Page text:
The heat has been on for a week or two. Leaves are falling from the trees. Woodburning fires scent the crisp air. Apples are plentiful and the squirrels are busy hiding walnuts for the colder days ahead. Yesterday the Autumnal Equinox arrived, making the fall season official.
I don’t think I could be happy living in an area where all four seasons were not a common occurence. Looking forward to each change is somehow invigorating. Even though it is now necessary to wear a jacket when taking the dog outside in both the morning and evening, I welcome the change. Knowing that gloves, hats, scarves and boots are soon to appear won’t change my feelings about our ever changing climate.
Twice a year, the sun crosses the celestial equator, moving from the Northern Hemisphere to the Southern Hemisphere, or vice versa. These two crossings are very important for us on Earth because they mark the change in the direction of the sun’s rays as they fall on Earth.
This past Sunday, September 22, the sun moved from the Northern Hemisphere to the Southern Hemisphere. It passed overhead everywhere along the Earth’s equator on that date, and the sun rose exactly in the east and set exactly in the west. Day and night will also be of roughly equal length. (“Equinox” is derived from the Latin for “equal night.”) And so Fall has begun in the Northern Hemisphere where I live.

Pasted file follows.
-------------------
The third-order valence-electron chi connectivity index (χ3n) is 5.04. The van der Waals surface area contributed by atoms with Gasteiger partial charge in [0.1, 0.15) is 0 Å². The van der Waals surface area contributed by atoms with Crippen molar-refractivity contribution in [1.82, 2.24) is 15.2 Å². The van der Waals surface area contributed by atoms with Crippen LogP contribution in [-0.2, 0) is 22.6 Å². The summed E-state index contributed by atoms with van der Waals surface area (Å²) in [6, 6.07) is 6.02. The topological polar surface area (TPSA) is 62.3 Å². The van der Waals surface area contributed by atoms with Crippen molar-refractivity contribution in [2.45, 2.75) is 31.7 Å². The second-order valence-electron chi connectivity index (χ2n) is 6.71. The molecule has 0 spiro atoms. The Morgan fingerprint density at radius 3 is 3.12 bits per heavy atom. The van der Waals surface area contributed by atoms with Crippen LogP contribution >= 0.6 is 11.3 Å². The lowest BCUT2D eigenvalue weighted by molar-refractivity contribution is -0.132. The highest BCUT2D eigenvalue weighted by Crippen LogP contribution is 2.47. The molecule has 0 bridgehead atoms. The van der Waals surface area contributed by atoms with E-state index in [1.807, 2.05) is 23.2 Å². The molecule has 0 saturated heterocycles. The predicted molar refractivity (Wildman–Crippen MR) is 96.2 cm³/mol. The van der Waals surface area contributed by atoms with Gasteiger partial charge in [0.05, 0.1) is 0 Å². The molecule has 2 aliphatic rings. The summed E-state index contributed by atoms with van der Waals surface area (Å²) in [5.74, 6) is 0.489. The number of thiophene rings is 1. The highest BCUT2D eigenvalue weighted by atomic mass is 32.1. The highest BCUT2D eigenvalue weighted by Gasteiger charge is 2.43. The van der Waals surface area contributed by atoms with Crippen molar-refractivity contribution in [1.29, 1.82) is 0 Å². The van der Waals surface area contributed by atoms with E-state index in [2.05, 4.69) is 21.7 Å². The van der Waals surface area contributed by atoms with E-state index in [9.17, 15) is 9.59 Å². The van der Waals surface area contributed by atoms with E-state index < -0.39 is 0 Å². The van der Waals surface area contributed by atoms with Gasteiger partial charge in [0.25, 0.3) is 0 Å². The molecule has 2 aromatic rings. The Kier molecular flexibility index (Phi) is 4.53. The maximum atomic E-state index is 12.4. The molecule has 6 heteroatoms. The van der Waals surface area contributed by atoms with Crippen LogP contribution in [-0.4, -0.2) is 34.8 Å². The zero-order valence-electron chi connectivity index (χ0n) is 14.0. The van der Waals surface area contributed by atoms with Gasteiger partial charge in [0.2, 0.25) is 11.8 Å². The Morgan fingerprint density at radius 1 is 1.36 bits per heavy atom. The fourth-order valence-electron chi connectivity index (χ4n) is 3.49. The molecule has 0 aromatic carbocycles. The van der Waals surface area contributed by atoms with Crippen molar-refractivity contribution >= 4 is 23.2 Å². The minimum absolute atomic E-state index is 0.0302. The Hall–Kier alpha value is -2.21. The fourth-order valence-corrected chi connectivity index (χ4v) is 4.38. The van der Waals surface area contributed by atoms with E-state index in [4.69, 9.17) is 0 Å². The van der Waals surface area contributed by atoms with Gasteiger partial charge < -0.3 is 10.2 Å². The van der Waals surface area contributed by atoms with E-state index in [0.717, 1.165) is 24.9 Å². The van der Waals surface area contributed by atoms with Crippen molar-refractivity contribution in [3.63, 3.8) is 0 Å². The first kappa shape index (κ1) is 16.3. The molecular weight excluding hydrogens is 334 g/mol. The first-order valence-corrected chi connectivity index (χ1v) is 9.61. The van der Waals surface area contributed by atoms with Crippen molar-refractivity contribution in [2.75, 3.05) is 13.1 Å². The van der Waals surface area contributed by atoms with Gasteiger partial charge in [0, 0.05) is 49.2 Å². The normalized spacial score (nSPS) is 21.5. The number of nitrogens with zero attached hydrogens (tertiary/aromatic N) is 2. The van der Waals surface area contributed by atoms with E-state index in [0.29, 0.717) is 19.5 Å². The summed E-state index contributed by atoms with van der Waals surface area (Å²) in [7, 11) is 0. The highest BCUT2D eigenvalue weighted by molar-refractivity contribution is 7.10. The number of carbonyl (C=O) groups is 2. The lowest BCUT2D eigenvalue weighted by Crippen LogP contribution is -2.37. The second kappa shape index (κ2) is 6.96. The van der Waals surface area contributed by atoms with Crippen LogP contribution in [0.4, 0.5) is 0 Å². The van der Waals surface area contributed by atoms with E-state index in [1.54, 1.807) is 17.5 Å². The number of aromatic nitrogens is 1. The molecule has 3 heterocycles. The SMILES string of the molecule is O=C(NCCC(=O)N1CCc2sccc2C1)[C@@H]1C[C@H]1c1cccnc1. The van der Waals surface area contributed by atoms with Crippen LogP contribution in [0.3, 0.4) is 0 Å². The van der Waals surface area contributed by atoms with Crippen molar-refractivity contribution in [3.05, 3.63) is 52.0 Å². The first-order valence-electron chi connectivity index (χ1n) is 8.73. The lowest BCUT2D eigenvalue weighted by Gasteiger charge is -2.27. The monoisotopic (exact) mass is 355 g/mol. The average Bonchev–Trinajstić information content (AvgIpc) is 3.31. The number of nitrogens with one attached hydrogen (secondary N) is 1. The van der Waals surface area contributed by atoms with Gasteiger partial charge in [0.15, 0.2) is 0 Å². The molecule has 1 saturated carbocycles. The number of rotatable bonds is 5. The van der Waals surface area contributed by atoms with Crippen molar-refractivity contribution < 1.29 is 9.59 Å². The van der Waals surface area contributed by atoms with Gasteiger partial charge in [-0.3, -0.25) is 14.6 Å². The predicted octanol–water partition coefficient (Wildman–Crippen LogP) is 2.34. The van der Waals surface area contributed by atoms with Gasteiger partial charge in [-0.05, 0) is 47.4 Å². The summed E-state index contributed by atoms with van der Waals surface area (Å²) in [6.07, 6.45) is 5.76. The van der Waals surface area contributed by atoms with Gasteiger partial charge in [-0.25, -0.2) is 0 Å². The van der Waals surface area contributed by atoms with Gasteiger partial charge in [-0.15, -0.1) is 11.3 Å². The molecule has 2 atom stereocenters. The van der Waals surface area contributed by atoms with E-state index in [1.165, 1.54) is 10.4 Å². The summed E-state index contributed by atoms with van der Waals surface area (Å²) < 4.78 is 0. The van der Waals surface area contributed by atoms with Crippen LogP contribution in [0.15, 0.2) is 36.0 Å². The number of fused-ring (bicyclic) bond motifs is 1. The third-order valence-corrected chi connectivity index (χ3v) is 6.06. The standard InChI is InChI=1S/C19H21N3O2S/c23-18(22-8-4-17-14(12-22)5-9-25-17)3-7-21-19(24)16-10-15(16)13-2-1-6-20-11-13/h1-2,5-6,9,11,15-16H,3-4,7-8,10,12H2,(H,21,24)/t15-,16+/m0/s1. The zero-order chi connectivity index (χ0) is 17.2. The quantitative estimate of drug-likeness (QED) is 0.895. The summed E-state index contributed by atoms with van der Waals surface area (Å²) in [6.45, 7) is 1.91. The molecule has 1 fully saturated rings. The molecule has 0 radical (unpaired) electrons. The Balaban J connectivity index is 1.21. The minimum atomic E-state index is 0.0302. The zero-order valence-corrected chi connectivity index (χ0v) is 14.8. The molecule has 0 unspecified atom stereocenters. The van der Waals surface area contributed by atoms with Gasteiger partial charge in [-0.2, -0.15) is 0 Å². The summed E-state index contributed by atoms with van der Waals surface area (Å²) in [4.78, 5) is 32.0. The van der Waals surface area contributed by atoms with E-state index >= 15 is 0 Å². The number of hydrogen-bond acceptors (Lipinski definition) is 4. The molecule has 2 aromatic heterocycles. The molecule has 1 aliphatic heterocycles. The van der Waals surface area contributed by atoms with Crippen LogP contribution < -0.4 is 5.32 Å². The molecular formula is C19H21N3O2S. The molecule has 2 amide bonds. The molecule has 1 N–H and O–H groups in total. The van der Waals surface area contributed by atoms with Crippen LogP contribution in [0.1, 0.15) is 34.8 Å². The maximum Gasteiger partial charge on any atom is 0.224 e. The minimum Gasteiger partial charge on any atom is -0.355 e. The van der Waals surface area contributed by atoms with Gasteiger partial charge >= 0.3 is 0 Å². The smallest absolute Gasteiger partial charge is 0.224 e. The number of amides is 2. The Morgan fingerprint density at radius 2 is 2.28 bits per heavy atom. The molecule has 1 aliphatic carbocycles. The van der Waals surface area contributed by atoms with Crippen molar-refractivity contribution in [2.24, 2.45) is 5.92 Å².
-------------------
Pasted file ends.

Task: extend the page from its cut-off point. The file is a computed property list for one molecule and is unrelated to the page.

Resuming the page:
Numerous photographs I took of a flower/leaf metal planter on our front porch have rested in my ‘seasonal’ folder of photographs. The planter is a light green, the green of a patina (or verdigris) tarnish that forms on the surface of copper, bronze and other similar metals. Patinas are commonly produced by oxidation or other chemical processes through age and exposure. Patinas can provide a protective layer to materials that would otherwise be damaged by corrosion or weathering. I have always found patina aesthetically appealing. I am not sure of the metal or surface color of my planter. It does resemble patina. In any event, it caught my eye at the Salvation Army thrift shop, and has happily held plants through changing seasons for a number of years.
Yesterday also marks the first day I actually sat at my new (old) drafting table and worked. My collage is a homage to the Autumnal Equinox. Falling leaves, now more brown than green, fall flowers in rich, dark hues, and an atmosphere in a constant state of flux, or change. Bring it on!